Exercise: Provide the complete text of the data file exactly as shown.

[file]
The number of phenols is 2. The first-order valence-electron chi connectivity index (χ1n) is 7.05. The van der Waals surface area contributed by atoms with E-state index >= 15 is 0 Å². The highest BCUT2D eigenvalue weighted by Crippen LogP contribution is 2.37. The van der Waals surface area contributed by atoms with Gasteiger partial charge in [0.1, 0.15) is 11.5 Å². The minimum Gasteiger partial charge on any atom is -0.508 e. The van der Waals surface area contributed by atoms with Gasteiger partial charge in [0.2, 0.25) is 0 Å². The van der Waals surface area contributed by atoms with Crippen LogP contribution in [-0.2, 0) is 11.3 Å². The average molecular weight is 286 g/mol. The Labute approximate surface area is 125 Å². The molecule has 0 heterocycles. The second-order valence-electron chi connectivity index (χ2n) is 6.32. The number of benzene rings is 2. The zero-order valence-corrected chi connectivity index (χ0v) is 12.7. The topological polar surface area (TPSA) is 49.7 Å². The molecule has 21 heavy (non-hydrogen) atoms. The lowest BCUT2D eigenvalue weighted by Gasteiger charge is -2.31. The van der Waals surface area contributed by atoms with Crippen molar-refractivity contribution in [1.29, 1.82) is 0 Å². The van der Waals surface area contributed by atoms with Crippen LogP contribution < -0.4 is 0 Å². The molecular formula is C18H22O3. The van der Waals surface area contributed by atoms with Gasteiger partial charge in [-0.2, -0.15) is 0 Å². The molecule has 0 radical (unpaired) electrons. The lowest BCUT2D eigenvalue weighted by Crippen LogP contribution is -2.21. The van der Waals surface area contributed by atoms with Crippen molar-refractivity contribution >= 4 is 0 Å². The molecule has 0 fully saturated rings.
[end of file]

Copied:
The number of phenols is 2. The first-order valence-electron chi connectivity index (χ1n) is 7.05. The van der Waals surface area contributed by atoms with E-state index >= 15 is 0 Å². The highest BCUT2D eigenvalue weighted by Crippen LogP contribution is 2.37. The van der Waals surface area contributed by atoms with Gasteiger partial charge in [0.1, 0.15) is 11.5 Å². The minimum Gasteiger partial charge on any atom is -0.508 e. The van der Waals surface area contributed by atoms with Gasteiger partial charge in [0.2, 0.25) is 0 Å². The van der Waals surface area contributed by atoms with Crippen LogP contribution in [-0.2, 0) is 11.3 Å². The average molecular weight is 286 g/mol. The Labute approximate surface area is 125 Å². The molecule has 0 heterocycles. The second-order valence-electron chi connectivity index (χ2n) is 6.32. The number of benzene rings is 2. The zero-order valence-corrected chi connectivity index (χ0v) is 12.7. The topological polar surface area (TPSA) is 49.7 Å². The molecule has 21 heavy (non-hydrogen) atoms. The lowest BCUT2D eigenvalue weighted by Gasteiger charge is -2.31. The van der Waals surface area contributed by atoms with Crippen molar-refractivity contribution in [1.29, 1.82) is 0 Å². The van der Waals surface area contributed by atoms with Crippen LogP contribution < -0.4 is 0 Å². The molecular formula is C18H22O3. The van der Waals surface area contributed by atoms with Gasteiger partial charge in [-0.2, -0.15) is 0 Å². The molecule has 0 radical (unpaired) electrons. The lowest BCUT2D eigenvalue weighted by Crippen LogP contribution is -2.21. The van der Waals surface area contributed by atoms with Crippen molar-refractivity contribution >= 4 is 0 Å². The molecule has 0 fully saturated rings.